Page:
By further calculating HARDI information, an orientation distribution function (ODF) of a fiber at any one point in space can be obtained. However, techniques for qualitative and quantitative analysis of ODF are required if the number and orientations of the fibers also need to be known.

A current technical accomplishment is primarily concerned with finding local maximum values in ODFs to serve as orientations of the fibers. However, for ODFs at fiber intersections, if an included angle between two intersecting fibers is relatively small or if there are less branching fibers, such a method cannot be used to clearly analyze less conspicuous fibers. Therefore, with respect to qualitative and quantitative techniques for analyzing ODFs, further researches and developments are required.

Therefore, the object of the present invention is to provide a method of qualitatively and quantitatively analyzing diffusion-weighted magnetic resonance images in order to reveal intravoxel fibers.

Accordingly, a method of analyzing a diffusion-weighted magnetic resonance image is adapted to analyze an orientation distribution function (ODF) ψ_{0 }of a nerve fiber at a voxel, and comprises the following steps:

(A) finding an orientation {circumflex over (μ)}_{a }with the largest probability in the entire ODF ψ_{0};

(B) finding a maximized single fiber ODF ψ′ along the orientation {circumflex over (μ)}_{a};

(C) analyzing the ODF ψ′ found in step (B) to obtain quantitative information;

(D) deducting the ODF ψ′ obtained in step (B) from the entire ODF ψ_{0}; and

(E) stopping computation if the result obtained in step (D) is determined to be smaller than a predetermined value, and repeating steps (A), (B), (C), and (D) if otherwise.

Other features and advantages of the present invention will become apparent in the following detailed description of the preferred embodiment with reference to the accompanying drawings, of which:

FIG. 1 is a flowchart of the preferred embodiment of a method of analyzing a diffusion-weighted magnetic resonance image according to the invention;

FIG. 2 is a schematic diagram showing a single fiber ODF ψ′;

FIG. 3 is a schematic diagram depicting three fibers that can be resolved from the entire ODF ψ_{0};

FIG. 4 illustrates the ODF found in a cortical spinal track; and

FIG. 5 illustrates exemplary analytical results of an ODF using the preferred embodiment.

Orientations of intersecting or crossing fibers in the DWI are difficult to be resolved. In the preferred embodiment, an ODF ψ_{0 }of a voxel in space is first obtained by analyzing high angular resolution diffusion images (HARDIs). The ODF ψ_{0 }will be such as that shown in FIG. 4 when presented in three dimensions. The purpose of analysis in this embodiment is to analyze the function ψ_{0 }of the voxel, and to resolve the orientation and strength of principal fibers, as well as the orientations and strengths of other fibers in descending order of principality (refer to FIG. 3).

As shown in FIG. 1, the method according to this embodiment includes the following steps:

In step S**1**, a largest probability distribution orientation {circumflex over (μ)}_{a }of the entire ODF ψ_{0 }is found to serve as the orientation of the principal fiber, {circumflex over (μ)}_{a}=arg max ψ_{0}({circumflex over (μ)}).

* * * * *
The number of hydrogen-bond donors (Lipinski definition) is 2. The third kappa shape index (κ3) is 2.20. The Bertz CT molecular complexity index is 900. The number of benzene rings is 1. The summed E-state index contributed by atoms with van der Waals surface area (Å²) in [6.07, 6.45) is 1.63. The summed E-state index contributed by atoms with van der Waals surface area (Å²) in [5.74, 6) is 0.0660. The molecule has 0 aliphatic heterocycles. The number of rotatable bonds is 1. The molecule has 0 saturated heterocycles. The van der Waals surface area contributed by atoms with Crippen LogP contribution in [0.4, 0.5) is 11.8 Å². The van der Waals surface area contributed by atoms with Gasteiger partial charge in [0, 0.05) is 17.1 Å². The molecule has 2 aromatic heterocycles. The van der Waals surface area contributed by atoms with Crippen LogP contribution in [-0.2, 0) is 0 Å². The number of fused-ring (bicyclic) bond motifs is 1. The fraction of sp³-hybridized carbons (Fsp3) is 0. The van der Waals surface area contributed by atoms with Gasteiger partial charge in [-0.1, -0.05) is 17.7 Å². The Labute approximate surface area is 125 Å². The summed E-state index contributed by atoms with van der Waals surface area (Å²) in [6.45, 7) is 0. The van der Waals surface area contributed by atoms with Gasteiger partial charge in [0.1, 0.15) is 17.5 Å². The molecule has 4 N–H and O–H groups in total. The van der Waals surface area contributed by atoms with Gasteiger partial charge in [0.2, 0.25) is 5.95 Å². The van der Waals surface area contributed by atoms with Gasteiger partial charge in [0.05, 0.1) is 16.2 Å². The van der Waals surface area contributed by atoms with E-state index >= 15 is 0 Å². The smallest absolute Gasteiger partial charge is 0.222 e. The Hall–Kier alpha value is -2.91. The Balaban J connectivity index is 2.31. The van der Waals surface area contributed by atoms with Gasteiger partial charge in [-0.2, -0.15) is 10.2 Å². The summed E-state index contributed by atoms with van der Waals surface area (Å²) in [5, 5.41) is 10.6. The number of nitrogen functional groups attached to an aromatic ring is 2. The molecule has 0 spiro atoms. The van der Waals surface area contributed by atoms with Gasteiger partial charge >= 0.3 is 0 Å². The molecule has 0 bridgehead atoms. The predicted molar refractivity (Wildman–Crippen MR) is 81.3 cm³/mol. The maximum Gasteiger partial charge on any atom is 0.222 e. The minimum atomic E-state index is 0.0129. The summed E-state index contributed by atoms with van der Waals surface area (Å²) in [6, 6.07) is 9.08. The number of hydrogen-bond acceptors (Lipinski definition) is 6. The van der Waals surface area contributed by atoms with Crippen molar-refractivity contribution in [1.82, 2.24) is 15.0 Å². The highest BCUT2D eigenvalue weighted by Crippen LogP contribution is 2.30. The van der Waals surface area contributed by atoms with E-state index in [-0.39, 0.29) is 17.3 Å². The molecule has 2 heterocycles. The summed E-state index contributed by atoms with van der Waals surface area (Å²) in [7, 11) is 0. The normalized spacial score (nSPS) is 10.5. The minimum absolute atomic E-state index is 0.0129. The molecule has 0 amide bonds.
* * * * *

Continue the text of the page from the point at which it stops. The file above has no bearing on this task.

In step S**2**, a maximized single fiber distribution function ψ′ along the orientation {circumflex over (μ)}_{a }is found by analyzing the entire ODF ψ′ using the following steps:

In sub-step S**21**, a correlation between any two orientations {circumflex over (μ)}_{i}, {circumflex over (μ)}_{j }is set to be an absolute value of a dot product (inner product) thereof, thereby obtaining a correlation matrix

*C=<C*_{ij}*>, c*_{ij}=|{circumflex over (μ)}_{i}·{circumflex over (μ)}_{j}|.

In sub-step S**22**, referring to FIG. 2, with the maximum probability orientation being {circumflex over (μ)}_{a}, the single fiber ODF ψ′ is maximized, which satisfies the following three conditions:

1. If c_{ia}>c_{ja}, then ψ′({circumflex over (μ)}_{i})>ψ′({circumflex over (μ)}_{j}). In other words, the larger the included angle, the smaller will be the correlation C_{ai}, and the distribution probability of the orientation {circumflex over (μ)}_{i}.

2. If c_{ia}=c_{ja}, then ψ′({circumflex over (μ)}_{i})=ψ′({circumflex over (μ)}_{j}). In other words, since the single fiber distribution is axially symmetric, all orientations that form the same included angle with the orientation {circumflex over (μ)}_{a}, i.e., orientations with equivalent correlations, should have equivalent distribution probabilities.

3. For any orientation {circumflex over (μ)}_{i}, ψ′({circumflex over (μ)}_{i})≦ψ_{0}({circumflex over (μ)}_{i}) has to be satisfied. That is, the distribution probability of the single fiber ODF ψ′ should not be greater than the probability of the entire ODF ψ_{0}.

In step S**3**, the maximized single fiber ODF ψ′ is further analyzed to obtain quantitative information. Content of the function ψ′ includes principal fiber orientations and probability information. In step S**4**, with reference to FIG. 5, the single fiber ODF ψ′ is deducted from the entire ODF ψ_{0}, i.e., the most evident fiber distribution is deducted therefrom to obtain the remaining ODF ψ_{1}.

In step S**5**, a determination is made as to whether sum of the remaining ODF ψ_{1 }is smaller than a predetermined value. In the negative, this indicates that there are remaining fibers, and ψ_{0 }is substituted by ψ_{1 }and steps S**1** to S**4** are repeated. In the affirmative, this indicates that there are no other fiber orientations with obvious distribution probability, and iterative computation should be stopped. For example, with reference to FIG. 5, supposing the total sum of an updated function ψ_{1 }obtained in step S**4** during the third iterative computation is smaller than the predetermined value, this indicates that there is a negligible remainder after deducting various fiber ODFs sequentially from the entire ODF ψ_{0}. After several iterations, ψ_{0 }may have three sets of fibers ψ′_{(1)}, ψ′_{(2)}, ψ′_{(3) }(see FIG. 3).

In the above embodiment, the method of this invention is exemplified by merely performing iterative computations of a voxel.

In sum, the method of analyzing diffusion-weighted magnetic resonance images according to the present invention exploits the anisotropic and asymmetric characteristics of ODFs to resolve crossing fibers. Thus, qualitative and quantitative analysis of ODFs can be accurately conducted.

While the present invention has been described in connection with what is considered the most practical and preferred embodiment, it is understood that this invention is not limited to the disclosed embodiment but is intended to cover various arrangements included within the spirit and scope of the broadest interpretation so as to encompass all such modifications and equivalent arrangements.